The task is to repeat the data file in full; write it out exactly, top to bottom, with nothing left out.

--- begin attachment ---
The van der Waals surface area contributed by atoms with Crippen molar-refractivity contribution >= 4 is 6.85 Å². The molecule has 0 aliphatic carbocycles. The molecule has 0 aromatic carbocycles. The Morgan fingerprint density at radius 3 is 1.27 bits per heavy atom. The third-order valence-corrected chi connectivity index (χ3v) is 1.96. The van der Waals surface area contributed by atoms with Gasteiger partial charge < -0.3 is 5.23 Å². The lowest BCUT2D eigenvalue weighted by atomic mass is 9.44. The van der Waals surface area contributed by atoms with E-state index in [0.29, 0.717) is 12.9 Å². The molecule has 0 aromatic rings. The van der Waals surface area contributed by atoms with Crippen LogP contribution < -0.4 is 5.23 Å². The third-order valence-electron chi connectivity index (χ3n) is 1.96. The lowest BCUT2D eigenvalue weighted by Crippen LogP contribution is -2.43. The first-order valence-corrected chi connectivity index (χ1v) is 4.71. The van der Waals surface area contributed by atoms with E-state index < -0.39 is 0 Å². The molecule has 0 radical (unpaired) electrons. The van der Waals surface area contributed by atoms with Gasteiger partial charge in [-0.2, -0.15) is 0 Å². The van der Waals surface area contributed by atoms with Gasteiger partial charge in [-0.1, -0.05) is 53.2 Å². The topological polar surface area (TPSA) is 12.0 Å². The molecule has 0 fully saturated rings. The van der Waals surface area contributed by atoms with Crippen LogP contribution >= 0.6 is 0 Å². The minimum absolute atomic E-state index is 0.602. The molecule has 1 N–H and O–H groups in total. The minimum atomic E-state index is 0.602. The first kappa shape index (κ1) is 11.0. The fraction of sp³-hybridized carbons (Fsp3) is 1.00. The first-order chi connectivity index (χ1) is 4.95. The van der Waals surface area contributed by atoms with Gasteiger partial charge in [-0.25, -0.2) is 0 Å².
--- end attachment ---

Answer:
The van der Waals surface area contributed by atoms with Crippen molar-refractivity contribution >= 4 is 6.85 Å². The molecule has 0 aliphatic carbocycles. The molecule has 0 aromatic carbocycles. The Morgan fingerprint density at radius 3 is 1.27 bits per heavy atom. The third-order valence-corrected chi connectivity index (χ3v) is 1.96. The van der Waals surface area contributed by atoms with Gasteiger partial charge < -0.3 is 5.23 Å². The lowest BCUT2D eigenvalue weighted by atomic mass is 9.44. The van der Waals surface area contributed by atoms with E-state index in [0.29, 0.717) is 12.9 Å². The molecule has 0 aromatic rings. The van der Waals surface area contributed by atoms with Crippen LogP contribution < -0.4 is 5.23 Å². The third-order valence-electron chi connectivity index (χ3n) is 1.96. The lowest BCUT2D eigenvalue weighted by Crippen LogP contribution is -2.43. The first-order valence-corrected chi connectivity index (χ1v) is 4.71. The van der Waals surface area contributed by atoms with E-state index < -0.39 is 0 Å². The molecule has 0 radical (unpaired) electrons. The van der Waals surface area contributed by atoms with Gasteiger partial charge in [-0.2, -0.15) is 0 Å². The van der Waals surface area contributed by atoms with Gasteiger partial charge in [-0.1, -0.05) is 53.2 Å². The topological polar surface area (TPSA) is 12.0 Å². The molecule has 0 fully saturated rings. The van der Waals surface area contributed by atoms with Crippen LogP contribution >= 0.6 is 0 Å². The minimum absolute atomic E-state index is 0.602. The molecule has 1 N–H and O–H groups in total. The minimum atomic E-state index is 0.602. The first kappa shape index (κ1) is 11.0. The fraction of sp³-hybridized carbons (Fsp3) is 1.00. The first-order chi connectivity index (χ1) is 4.95. The van der Waals surface area contributed by atoms with Gasteiger partial charge in [-0.25, -0.2) is 0 Å².